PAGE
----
A multimillion-dollar revitalization plan is in the works for Detroit’s Coleman A. Young Municipal Airport, a general aviation airfield near the heart of the city that has weathered financial insecurity and deteriorating infrastructure over the past two decades.
The news unveiled by Detroit Mayor Mike Duggan during an airport task force meeting July 31 was a welcome turnaround from previous discussions that centered on closing the historical airfield instead of allowing it grow into an economic asset for the city.
The airport was built in 1927 and served as Detroit’s primary airport for 20 years. It sits alongside the Detroit River just across the border from Canada and has been under financial pressure for decades. During that time AOPA has pointed out that the facility is a diamond in the rough that needs a solid financial foundation and a little polish to shine.
AOPA Manager of Airport Policy Adam Williams and AOPA Great Lakes Regional Manager Kyle Lewis said AOPA has continuously encouraged the city to invest in the airport and to ensure any decisions about the airport are made in a transparent way.
Bill Dunn with AOPA’s government affairs division said the city’s pledge to support the airfield was “a step in the right direction as the mayor and councilman Benson have pointed out. It’s certainly a turnaround from a few years ago.”
Duggan, who was behind an effort to close the airport in the mid-2010s, admitted that the airfield has “limped along for 20 or 30 years” but vowed to “push forward” with plans to reinvest in the aviation asset “… once we know that this is where it’s going to be for the next 20 years.” Duggan’s office did not respond to a request for additional comment.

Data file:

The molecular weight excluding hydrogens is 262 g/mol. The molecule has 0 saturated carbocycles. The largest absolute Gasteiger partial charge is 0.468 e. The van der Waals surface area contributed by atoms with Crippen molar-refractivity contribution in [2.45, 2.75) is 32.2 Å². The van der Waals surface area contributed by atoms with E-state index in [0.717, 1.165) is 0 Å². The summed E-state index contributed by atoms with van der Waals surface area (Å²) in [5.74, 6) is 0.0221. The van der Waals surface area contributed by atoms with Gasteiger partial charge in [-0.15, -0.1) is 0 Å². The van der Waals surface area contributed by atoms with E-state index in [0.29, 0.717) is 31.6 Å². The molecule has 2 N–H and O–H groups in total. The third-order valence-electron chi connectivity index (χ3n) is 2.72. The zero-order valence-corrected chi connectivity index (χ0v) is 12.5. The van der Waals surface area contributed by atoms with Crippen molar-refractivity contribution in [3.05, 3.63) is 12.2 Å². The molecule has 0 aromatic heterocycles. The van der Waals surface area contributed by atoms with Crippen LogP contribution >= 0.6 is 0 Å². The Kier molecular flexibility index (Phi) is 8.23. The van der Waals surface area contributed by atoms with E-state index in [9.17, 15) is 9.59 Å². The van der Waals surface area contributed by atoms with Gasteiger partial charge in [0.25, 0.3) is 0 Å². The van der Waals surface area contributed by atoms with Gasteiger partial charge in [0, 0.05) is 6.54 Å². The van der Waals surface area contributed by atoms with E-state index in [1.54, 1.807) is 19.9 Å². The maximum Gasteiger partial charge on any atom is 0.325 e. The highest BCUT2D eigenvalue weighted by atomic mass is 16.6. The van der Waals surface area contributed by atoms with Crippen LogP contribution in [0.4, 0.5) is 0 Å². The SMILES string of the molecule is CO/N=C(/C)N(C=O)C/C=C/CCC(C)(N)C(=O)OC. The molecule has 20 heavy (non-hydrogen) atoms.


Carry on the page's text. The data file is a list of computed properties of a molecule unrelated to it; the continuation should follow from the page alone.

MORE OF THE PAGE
AOPA complimented local members, some of whom still have many questions about the plan and were instrumental in promoting the airport through organized efforts that included participating in the airport task force, granting media interviews, and other outreach.
The televised meeting drew a considerable crowd to an airport hangar for a briefing about future plans. Benson, who answered dozens of questions, threw his support to the funding initiative.
“This is an asset for the city of Detroit, and I do not want to see us lose it,” he later told AOPA via telephone. Benson said that the Detroit airport costs the city “about $2 million a year” paid out of the general revenue fund, but the goal is for it to become self-sustaining. “Our forecasts show that it will be a revenue generator if you make the investment.”
He pointed out that Davis Aerospace Technical High School, a Detroit Public Schools Community District (DPSCD) facility that previously occupied part of the airfield before crumbling infrastructure forced a relocation, has recently begun to move some of its operations back to the airport. Benson was optimistic that continued investment in the Detroit airport would lure more of the aerospace center’s functions back to the airfield. The school has a focus on aviation and “in its heyday, it was putting out certificated pilots as well as aircraft technicians and mechanics,” Benson said. “We’d like to take it to the next level” by drawing students from the region to the hands-on aviation school. “So far, the conversations have been very positive between DPSCD and the airport.” Several community members who spoke at the meeting also backed the idea.
Friends of Detroit City Airport member Beverly Kindle-Walker said the grassroots organization recognizes that the airport can provide young people with the skills they need to pursue aviation careers, but she voiced skepticism until the FAA funding was secured. “We want to make sure there’s hope for young people to get involved in aviation at the airport,” she said.
“This whole team is committed to making this airport a better place,” Benson countered. “We are actually making this airport better right now.” He emphasized that the push to revitalize the Detroit airport “is a hard, hard fight, but I think now we are in a really good position” to move forward. “It would be a shame to lose it.”